By: Yehuda Sugar
Many rabbis have graced German soil through the ages—some famous, even luminous, like the great Rashi. Today, though, there is one who has the distinction of being one of the first German-born rabbis to be ordained in that nation after the Holocaust, with the added acclaim of helping in the revival of German Jewry.
With a stirring in his soul for Torah learning beginning in his teen years in his hometown of Krefeld, near Germany’s western border, the young man who would become Rabbi Yitzchak Mendel Wagner found a way to quench his thirst. At 18, he enrolled in a social-services program offered by the German government to help people with disabilities in Israel. Once on assignment in Jerusalem, he readily accepted the task of helping a group of religious Jews who needed assistance to attend Torah classes. He then took the opportunity to sit down and learn with them.
While maintaining his social-service duties and with the encouragement of Berlin’s Chabad-Lubavitch emissary, Rabbi Yehuda Teichtal, he made his way to Chabad’s Mayanot Institute of Jewish Studies in Jerusalem for part-time yeshivah study and began to become enriched in the ways of Chassidic teachings. Upon return to Germany—now also with the fire of outreach emphasis in his belly instilled at Mayanot—he established a Jewish burial society as a first project. He eventually studied for ordination, becoming a rabbi at age 28 in 2007, and that same year married his wife, Rochel.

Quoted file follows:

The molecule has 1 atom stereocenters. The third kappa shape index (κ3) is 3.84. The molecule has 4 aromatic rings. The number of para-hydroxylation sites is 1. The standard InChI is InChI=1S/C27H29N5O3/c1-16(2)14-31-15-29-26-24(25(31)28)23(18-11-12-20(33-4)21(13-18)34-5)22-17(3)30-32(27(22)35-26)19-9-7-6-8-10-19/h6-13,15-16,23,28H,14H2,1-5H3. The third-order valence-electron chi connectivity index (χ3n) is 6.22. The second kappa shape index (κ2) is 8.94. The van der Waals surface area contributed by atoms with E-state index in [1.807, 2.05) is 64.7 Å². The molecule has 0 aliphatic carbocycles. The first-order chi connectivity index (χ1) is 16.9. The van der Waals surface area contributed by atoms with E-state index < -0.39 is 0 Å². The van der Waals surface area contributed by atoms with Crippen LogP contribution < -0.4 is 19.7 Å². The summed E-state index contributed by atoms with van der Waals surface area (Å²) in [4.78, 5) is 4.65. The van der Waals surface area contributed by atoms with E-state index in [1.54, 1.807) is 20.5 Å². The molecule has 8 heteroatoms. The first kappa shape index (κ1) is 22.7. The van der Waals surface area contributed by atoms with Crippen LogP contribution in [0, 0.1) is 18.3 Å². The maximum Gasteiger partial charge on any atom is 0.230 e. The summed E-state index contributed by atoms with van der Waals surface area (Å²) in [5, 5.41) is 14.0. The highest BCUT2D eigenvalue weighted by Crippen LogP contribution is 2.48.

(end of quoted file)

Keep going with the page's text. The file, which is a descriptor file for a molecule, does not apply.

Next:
While serving throughout the year as a rabbi in Krefeld, Wagner also lectures internationally.
‘How to Survive in a Spiritual Desert’
In the infamous atrocities of Nov. 9-10, 1938, known as Kristallnacht (“The Night of Broken Glass”), Nazis and civilian conspirators throughout Germany torched synagogues; vandalized Jewish homes, schools and businesses; murdered hundreds; and dragged thousands of Jews from their homes in what is considered to be the first act of the Holocaust.
Among the calamitous toll was Krefeld’s synagogue—torched as firefighters turned a blind eye—with Torah scrolls rolled onto the street and stomped on by anti-Semitic ruffians. The majority of the Jewish community was eventually sent to a concentration camp in Riga and the Theresienstadt camp in the German-occupied Czech Republic, never to be heard from again.
In one of his many poignant actions as one of the first rabbis ordained in post-Holocaust Germany and the first in Krefeld in 70 years, Wagner and his congregation lit a public menorah on the site of the burned-down synagogue on Chanukah in 2009.
As he prepared to journey to New Jersey for his latest speaking engagement on this special anniversary year, Wagner said he never tires of telling his story and of the ongoing work involved in revitalizing Germany Jewry.
“The best revenge against the Nazis is the return of proud Jews and the resurgence of Jewish identity on the streets of Germany,” he said, adding that it was at Mayanot that he gained the tools “to learn not only how to survive in a spiritual desert, but to make it blossom with Yiddishkeit.”
“You can learn a lot in yeshivah, and then come to a place like Krefeld and die spiritually,” Wagner said. “But with the influence begun at Mayanot, I have been able to thrive and help others thrive.”